California drought pits farmers vs. cities. But neither is the biggest water victim.
“We have to do more to protect the water we have,” said Gary Kachanovitch, a member of the City Council in the small city of Houghton Lake, Mich. About three dozen of the city’s 40,000 residents live in a small hamlet of 1,000 souls, about 45 minutes west of Detroit, one of seven communities in Michigan where water is scarce.
And the drought is getting worse, not better.
The region is experiencing drier and hotter weather, especially in the spring and early summer. But residents are also increasingly relying on bottled water because the wells they depend on for drinking water are drying up.
Houghton Lake is in a state of emergency, with some homeowners without water or sewer. Officials have had to turn off water to some residents, which has forced them to use bottled water, Kachanovitch said.
The drought’s impact on the region is already evident: It has cost local governments $13 million in municipal water bills, he said.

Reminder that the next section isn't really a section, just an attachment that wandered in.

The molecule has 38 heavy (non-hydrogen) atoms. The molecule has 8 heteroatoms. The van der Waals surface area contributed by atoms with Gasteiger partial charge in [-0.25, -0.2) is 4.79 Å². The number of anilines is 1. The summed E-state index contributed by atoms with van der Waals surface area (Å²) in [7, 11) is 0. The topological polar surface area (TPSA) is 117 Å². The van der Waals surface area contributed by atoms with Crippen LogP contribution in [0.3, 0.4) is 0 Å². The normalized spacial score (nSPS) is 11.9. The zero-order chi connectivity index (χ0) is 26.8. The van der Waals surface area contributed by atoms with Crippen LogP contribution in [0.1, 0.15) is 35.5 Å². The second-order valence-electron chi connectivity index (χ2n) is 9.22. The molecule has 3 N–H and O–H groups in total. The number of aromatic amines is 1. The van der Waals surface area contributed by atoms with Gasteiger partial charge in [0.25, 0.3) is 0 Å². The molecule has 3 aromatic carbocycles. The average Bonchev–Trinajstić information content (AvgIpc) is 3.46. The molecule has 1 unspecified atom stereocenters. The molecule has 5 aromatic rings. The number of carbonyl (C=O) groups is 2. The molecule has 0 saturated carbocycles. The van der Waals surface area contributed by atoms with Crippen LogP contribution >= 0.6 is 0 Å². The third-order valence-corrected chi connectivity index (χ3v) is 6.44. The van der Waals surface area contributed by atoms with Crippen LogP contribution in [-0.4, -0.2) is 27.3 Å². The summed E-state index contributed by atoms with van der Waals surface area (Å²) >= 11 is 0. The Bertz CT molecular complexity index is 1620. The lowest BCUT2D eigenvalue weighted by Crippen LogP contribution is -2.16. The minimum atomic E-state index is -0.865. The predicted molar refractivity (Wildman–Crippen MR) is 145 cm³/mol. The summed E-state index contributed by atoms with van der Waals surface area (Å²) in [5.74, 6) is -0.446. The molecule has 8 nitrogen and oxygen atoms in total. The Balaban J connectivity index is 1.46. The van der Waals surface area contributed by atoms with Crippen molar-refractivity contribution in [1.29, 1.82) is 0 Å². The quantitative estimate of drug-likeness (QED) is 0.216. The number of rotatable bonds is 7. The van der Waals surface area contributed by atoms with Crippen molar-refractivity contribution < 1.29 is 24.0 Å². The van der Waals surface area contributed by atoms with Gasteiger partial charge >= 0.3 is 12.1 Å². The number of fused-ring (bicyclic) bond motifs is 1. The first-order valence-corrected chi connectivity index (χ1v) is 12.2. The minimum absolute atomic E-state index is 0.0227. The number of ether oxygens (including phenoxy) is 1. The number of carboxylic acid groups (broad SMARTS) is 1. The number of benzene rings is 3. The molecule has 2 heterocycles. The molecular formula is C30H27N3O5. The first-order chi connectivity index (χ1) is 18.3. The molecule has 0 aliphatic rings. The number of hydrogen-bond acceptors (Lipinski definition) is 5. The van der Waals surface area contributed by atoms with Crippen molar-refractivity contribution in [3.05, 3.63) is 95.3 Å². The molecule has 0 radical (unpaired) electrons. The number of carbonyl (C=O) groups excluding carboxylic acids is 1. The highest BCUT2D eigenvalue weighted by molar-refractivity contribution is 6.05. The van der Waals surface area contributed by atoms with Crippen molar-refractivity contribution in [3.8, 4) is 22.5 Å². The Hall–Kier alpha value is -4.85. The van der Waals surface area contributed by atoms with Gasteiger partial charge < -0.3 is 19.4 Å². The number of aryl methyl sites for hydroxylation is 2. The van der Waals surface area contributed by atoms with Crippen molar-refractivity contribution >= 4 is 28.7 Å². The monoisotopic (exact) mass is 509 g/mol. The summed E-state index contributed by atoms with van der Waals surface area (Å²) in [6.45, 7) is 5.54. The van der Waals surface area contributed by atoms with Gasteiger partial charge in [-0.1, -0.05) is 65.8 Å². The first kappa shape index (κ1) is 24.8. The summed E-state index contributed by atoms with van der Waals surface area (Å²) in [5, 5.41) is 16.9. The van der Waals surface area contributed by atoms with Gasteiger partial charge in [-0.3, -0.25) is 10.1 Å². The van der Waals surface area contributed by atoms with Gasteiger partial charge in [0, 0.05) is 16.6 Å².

And it’s costing farmers thousands of dollars in water to irrigate crops during a period when the state is not required to provide emergency flood protection to farmers, a federal agency said last week.
The drought is a “frightening disaster,” said Jeff Anderson, who farms about 25 acres of wheat and corn in the city of Sterling, Mich. The drought is affecting everything, and “I don’t know what we can do to stop it.”
“It’s the worst drought I’ve experienced in my 58 years in Michigan,” said Bob Cresnahan, who farms 3,300 acres in the small Midwestern city of Holland. Cresnahan can’t afford to irrigate or pump water to his fields, but he said he won’t stop watering.
“It is so dire. And there’s nothing we can do,” Cresnahan said. “We can’t change the weather,